Monday, July 16, 2018

Report Reveals Patterns of Potentially Unsafe Use of Zolpidem

Despite FDA recommendations that the hypnotic zolpidem be used for short-term treatment of insomnia, most patients report sustained use, according to a report published today in JAMA Internal Medicine. The report also found evidence that women may be taking zolpidem above the recommended dose.

In 2013 the FDA recommended that manufacturers of some zolpidem products update their medication labels to lower the recommended initial dose of the medication for women after evidence at the time suggested that women eliminate zolpidem more slowly from their bodies than men. The FDA informed manufacturers that the recommended dose of zolpidem for women should be lowered from 10 mg to 5 mg for immediate-release products (Ambien, Edluar, and Zolpimist) and from 12.5 mg to 6.25 mg for extended-release products (Ambien CR); the FDA recommended that health care professionals also consider prescribing the lower doses for men, according to the 2013 safety announcement.

“These precautions were intended to reduce the risks of next-day impairment, abnormal behavioral changes, and dependency,” study authors Thomas J. Moore, A.B., of the Institute for Safe Medication Practices and Donald R. Mattison, M.D., M.S., of Risk Sciences International in Ottawa, Canada, explained in the JAMA Internal Medicine report. Moore and Mattison used the U.S. Medical Expenditure Panel Survey for 2015 to examine how patterns of reported use compared with the FDA recommendations.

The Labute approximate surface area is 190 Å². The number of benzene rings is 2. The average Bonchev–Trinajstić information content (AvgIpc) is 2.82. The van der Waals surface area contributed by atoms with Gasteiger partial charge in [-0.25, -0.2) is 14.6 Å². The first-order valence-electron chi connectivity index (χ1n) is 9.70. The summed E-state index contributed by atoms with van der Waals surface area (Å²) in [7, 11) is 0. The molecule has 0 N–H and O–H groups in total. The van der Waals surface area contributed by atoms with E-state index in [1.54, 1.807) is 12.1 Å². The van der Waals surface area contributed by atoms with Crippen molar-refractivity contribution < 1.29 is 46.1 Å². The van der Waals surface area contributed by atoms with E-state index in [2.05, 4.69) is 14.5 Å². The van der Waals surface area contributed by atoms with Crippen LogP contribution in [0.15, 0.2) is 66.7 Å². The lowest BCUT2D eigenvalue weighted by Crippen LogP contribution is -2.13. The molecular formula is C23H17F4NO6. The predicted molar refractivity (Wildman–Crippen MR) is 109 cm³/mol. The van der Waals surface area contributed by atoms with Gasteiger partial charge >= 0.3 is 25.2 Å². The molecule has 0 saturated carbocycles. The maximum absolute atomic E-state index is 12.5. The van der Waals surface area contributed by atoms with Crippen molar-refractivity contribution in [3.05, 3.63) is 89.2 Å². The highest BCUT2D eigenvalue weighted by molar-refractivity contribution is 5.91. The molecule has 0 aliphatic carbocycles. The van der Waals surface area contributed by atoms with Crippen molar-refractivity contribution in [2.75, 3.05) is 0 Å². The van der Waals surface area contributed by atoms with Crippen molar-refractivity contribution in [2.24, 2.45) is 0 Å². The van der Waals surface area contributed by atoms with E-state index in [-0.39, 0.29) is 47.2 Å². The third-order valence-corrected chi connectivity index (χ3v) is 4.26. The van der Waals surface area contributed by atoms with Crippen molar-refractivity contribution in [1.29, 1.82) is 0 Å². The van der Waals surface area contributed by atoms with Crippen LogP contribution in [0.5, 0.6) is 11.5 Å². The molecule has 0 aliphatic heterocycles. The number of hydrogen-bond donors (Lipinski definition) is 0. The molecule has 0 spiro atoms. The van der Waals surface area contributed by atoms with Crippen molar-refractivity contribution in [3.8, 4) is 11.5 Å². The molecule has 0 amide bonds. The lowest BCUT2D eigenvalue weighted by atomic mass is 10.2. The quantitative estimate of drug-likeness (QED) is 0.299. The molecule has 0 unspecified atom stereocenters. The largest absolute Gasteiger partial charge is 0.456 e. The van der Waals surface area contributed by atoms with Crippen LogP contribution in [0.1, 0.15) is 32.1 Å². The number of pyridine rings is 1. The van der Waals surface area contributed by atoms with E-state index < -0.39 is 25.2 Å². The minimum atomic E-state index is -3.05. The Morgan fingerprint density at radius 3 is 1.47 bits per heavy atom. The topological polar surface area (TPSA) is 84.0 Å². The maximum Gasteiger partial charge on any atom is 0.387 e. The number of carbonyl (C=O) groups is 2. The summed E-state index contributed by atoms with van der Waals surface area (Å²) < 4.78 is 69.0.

Overall, 3.8 million adults aged 18 to 85 years reported filling one or more prescriptions for zolpidem in 2015. Women were nearly twice as likely as men to report taking zolpidem, they noted. Additional analysis revealed that 68% of women were taking 10 mg immediate release or 12.5 mg extended-release products—above the recommended initial dose of 5 mg and 6.25 mg, respectively. More than 68% of those exposed to zolpidem reported sustained use (defined as three or more prescriptions or use over 61 days or more); the sustained-use zolpidem group reported a median of 192 days’ supply.

“Although efficacy declines substantially after 14 days of continuous administration, most zolpidem patients reported sustained use, with increased risk of dependence, given that zolpidem is a class IV-controlled substance,” the authors wrote.

For more on hypnotics, see the Psychiatric News article “Study Finds Rising Long-Term Use of Hypnotics.”

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